What can be gained by reflecting on the past year?
Is reflecting on the past year a worthwhile endeavor?
Let’s say it is worthwhile to reflect and share some ideas.
Towards that end, here are some thoughts and images on the simple theme of looking back at 2012.
Baskets are one utilitarian object that is an essential part of women’s life and work here in East Gojjam. The upper left image is a painting I commissioned by a local (Bechena) artist. It’s a bit surreal, which is the artist’s stylistic choice. He added the bird in the lower left corner on the tree stump. I’m not sure why.
The upper right image shows a compound in our old neighborhood. The family didn’t have enough money to put up a compound fence, so much of their daily life was lived in a space next to a main walking path and an improvised mini market. The clay pot is something that I loved seeing every day, almost always positioned just like this under the water spigot. Behind the basket, ceramics, and water spout you see the area where they often cooked and made enjira in open air.
Above Left: KG students at Fasika Primary School in Debre Markos enjoying an interactive book with google eyed animals.
Above Right: Mama the town’s most famous tej maker, sharing her honey wine with guests (even though it was before noon, we were forced to try her tej!)
Who does the heavy lifting and bears the physical burden of moving things in Amhara? Often, women and girls.
Sometimes, horses and garis (wheeled carts) move heavy boxes. Here are some of our donated books heading to the primary school. Below you can see how our home was filled with boxes of books when the College of Teacher Education failed to inform the guards that the truck would be delivering books. After being turned away from the CTE, the driver disappeared (along with our community’s books!) for 4 days. When he finally returned to Debre Markos, it was 9 pm and he unloaded the books into our home. Thank goodness we had the space.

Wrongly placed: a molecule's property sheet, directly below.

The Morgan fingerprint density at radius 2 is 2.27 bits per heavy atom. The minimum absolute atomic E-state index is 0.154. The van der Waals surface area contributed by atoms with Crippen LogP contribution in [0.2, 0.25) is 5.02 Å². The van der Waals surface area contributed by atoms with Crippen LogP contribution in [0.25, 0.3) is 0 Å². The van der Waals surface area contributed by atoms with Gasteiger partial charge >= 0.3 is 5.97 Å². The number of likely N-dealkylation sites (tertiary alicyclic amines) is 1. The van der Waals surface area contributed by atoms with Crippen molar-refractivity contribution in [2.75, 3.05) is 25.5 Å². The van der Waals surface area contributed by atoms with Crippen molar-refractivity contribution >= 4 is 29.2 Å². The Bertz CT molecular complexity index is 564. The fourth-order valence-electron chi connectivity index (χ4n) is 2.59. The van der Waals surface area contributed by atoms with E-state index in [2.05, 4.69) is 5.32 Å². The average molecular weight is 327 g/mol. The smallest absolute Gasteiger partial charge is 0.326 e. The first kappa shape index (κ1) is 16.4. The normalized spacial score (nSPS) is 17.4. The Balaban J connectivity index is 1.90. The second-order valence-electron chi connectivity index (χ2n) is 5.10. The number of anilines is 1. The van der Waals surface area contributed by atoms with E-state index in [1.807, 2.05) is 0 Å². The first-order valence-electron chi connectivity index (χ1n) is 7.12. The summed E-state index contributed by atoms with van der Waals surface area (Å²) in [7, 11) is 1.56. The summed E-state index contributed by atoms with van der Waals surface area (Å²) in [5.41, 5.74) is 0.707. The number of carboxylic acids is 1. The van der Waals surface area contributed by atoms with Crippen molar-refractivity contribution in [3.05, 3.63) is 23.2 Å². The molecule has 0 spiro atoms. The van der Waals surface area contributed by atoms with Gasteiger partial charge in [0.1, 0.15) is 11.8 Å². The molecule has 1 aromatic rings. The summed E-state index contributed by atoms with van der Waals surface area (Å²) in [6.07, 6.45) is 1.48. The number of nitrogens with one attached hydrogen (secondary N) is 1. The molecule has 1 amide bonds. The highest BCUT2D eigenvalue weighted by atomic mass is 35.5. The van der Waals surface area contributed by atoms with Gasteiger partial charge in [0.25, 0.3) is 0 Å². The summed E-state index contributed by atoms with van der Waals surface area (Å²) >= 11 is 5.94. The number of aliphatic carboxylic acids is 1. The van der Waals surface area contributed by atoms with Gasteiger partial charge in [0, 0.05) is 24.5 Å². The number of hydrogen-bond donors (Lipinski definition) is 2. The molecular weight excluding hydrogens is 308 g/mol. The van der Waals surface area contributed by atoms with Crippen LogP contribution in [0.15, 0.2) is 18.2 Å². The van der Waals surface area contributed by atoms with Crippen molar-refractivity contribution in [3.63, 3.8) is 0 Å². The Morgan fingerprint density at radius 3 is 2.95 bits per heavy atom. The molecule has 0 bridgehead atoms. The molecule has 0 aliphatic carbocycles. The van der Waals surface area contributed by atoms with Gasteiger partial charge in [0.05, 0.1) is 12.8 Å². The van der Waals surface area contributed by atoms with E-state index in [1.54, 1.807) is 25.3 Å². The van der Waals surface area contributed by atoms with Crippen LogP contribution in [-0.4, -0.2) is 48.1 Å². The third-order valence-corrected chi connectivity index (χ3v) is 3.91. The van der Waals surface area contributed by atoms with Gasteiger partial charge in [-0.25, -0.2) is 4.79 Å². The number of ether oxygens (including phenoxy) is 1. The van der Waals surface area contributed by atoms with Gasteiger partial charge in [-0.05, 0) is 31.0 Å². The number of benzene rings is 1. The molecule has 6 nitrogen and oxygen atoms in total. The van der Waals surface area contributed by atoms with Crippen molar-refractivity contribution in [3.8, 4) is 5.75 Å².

Some of the books inside the boxes were excellent. We spent weeks sorting them and distributing them to local schools and organizations.
Each and every book we donated was stamped with these purple stamps. Thanks again to any and all who supported our book donation project. It was a lot of work, but worth it to see the books arrive in the schools. Below: some of the future beneficiaries preparing rooms with designated shelves for classroom based Mini-Libraries. Also a look at Chad’s lending library at Negus Tekla Haimanot Primary School.
Good times were had at FM International Hotel. Above, you can see the wait staff knew that Chad didn’t like foam (arafa) on his “Masciatto” — as this drink was spelled in the menu and on the receipt. Interestingly, FM often smoked the milk used in their coffee/steamed milk beverages. Chad’s drink (left) vs. Jen’s drink (right). Typically, this made everyone laugh. It’s the little things, right?
In Debre Markos, there were plenty of Derg Era Concrete Houses in our neighborhood packs of wild dogs which slept all day and ran around all night, and we had a banana tree in our compound which produced bananas right before we left town. Somehow, these 3 facts and images are related.
We went to Tillik (Big) Hotel to watch election results over breakfast. Here you see Barack Obama’s acceptance speech delivered from the top of a refrigerator. On the right you see the post office sign. Thank God for the post office and everyone who sent care packages! Thanks!
Finally, I’ll leave you with images of some of the books we donated to schools. Thanks to all who participated in the Books For Africa project to support Early Grade Reading Centers in schools where PCVs are working. In all, we donated to the University, the College of Teacher Education, two Orphanages, the Public Library, and many public primary schools in our community. More on that project at a later time. Below is an image of Chad being honored with traditional gifts — a thing to swat flies made of copper and horse hair in one hand, and a painting on leather of people eating something traditional (like kai wat) and drinking tej in the other hand.